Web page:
30 Oct Brandy Glazed Cider Donut
You’ll love this grown-up version of a pumpkin patch apple cider donut and in case you are wondering… yes, they are delicious.
Yield: 10 donuts
1 quart of neutral oil for frying (canola, vegetable, sunflower, grape seed, rice bran)
- 1 cup (207g) sugar
- 5 tablespoon (75g) butter, soft
- 2 ea. (100g) eggs
- 3 ½ cups (490g) all-purpose flour
- 1 ¼ teaspoon salt
- 2 teaspoon baking powder
- 1 teaspoon baking soda
- 1 ½ teaspoon ground cinnamon
- ½ tsp nutmeg
- ½ cup (117 g) buttermilk
- ⅓ cup (74 g) cider reduction
For the cider reduction:
- 1 ½ cups (360g) unfiltered apple cider
For the Brandy glaze:
- 1 stick (113g) butter, melted
- 4 cups (385g) powdered sugar, sifted
- ½ cup (104g) Brandy
For the Cider Reduction:
In a small saucepot, bring the 1 ½ cups (360g) of apple cider to a boil. Turn down to medium heat and reduce to ⅓ cup (74 grams) and set aside.
For the Donuts
Measure flour, salt, leaveners, and spices together and whisk to combine.
With a hand-held mixer or a stand mixer with the paddle attachment, cream the butter and sugar on medium speed until light and fluffy ~3-5 minutes. Add eggs one at a time, scraping the bowl after each addition. Add dry ingredients in one addition and mix until 90% combined. Scrape down the sides of the bowl and add buttermilk and cider reduction and mix on low speed until the dough comes together.
Line a sheet pan with parchment paper and lightly dust with flour. Place dough on a parchment-lined pan, flour the top of the dough and pat out gently. The dough will be relatively sticky, so use flour as needed. Place another piece of parchment paper on top and gently roll with a rolling pin until the dough is ½ inch thick. Place the sheet pan of dough in the fridge and let chill for at least 30 minutes to let the dough firm up- this will make punching the donuts easier.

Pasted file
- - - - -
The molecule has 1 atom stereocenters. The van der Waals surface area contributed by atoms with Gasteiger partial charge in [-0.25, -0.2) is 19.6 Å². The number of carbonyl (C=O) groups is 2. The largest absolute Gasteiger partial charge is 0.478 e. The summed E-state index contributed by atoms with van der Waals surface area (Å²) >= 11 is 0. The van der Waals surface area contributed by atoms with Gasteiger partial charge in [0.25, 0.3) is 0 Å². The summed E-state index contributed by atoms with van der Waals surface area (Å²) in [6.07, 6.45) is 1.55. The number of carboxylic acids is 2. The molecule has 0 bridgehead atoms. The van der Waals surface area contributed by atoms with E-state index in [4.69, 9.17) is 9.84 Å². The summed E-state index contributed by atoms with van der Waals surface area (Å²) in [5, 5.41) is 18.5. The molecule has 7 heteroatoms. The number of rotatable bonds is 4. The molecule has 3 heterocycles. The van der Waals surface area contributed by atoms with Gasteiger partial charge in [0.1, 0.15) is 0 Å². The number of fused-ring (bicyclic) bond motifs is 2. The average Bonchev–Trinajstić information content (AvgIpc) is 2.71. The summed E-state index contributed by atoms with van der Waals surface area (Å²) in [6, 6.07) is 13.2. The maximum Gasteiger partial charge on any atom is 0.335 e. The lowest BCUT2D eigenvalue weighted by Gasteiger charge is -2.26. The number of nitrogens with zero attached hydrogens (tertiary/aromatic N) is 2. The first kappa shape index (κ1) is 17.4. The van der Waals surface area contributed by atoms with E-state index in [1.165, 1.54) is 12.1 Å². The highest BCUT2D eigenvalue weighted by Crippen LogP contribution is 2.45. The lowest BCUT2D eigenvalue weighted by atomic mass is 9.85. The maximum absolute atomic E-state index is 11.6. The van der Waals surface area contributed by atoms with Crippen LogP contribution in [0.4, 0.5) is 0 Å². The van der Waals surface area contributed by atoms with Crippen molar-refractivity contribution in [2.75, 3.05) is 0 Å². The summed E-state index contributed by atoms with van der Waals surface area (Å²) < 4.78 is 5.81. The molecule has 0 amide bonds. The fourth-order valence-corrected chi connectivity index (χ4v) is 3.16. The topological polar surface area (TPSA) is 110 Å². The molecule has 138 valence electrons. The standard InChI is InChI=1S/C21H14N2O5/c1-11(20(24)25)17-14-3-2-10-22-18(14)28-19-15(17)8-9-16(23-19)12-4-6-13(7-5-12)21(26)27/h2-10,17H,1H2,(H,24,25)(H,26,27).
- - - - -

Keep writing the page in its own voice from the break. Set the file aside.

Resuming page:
Using a donut cutter, or a 3 inch and 1 ¼ inch round cutter dipped in flour, punch out the donuts.
Re-roll the trim pieces and repeat the cutting process.
In a 3-4 qt pot, heat one quart of oil to 370°F. The ideal frying temperature is 350°F, but adding the donuts will drop the temperature, so starting a little higher does the trick. Adding 3 donuts at a time, fry for 1 ½ minutes on each side. Remove donuts from oil and place on a paper towel lined tray/plate or a glazing rack to cool.
While donuts are cooling, mix together the glaze.
For the glaze
In a bowl, mix together the melted butter and powdered sugar.
Mix in the Brandy. The glaze should be a touch thicker than school glue, so add more Brandy to adjust the consistency if needed.
When the donuts are barely warm and cool enough to handle dip in the glaze and return to the glazing/cooling rack or tray to finish cooling/setting.
*If you’re thinking “10 donuts will be too many for me to eat” just fry what you want and freeze the rest. Place the remaining raw doughnuts on a sheet of parchment and freeze, then pop them into a freezer bag once they are hard. The next time you want donuts, just pull them out the night before, lay them out on a covered tray or a plate, and defrost in the fridge overnight.
The frozen dough will last up to a month in the freezer.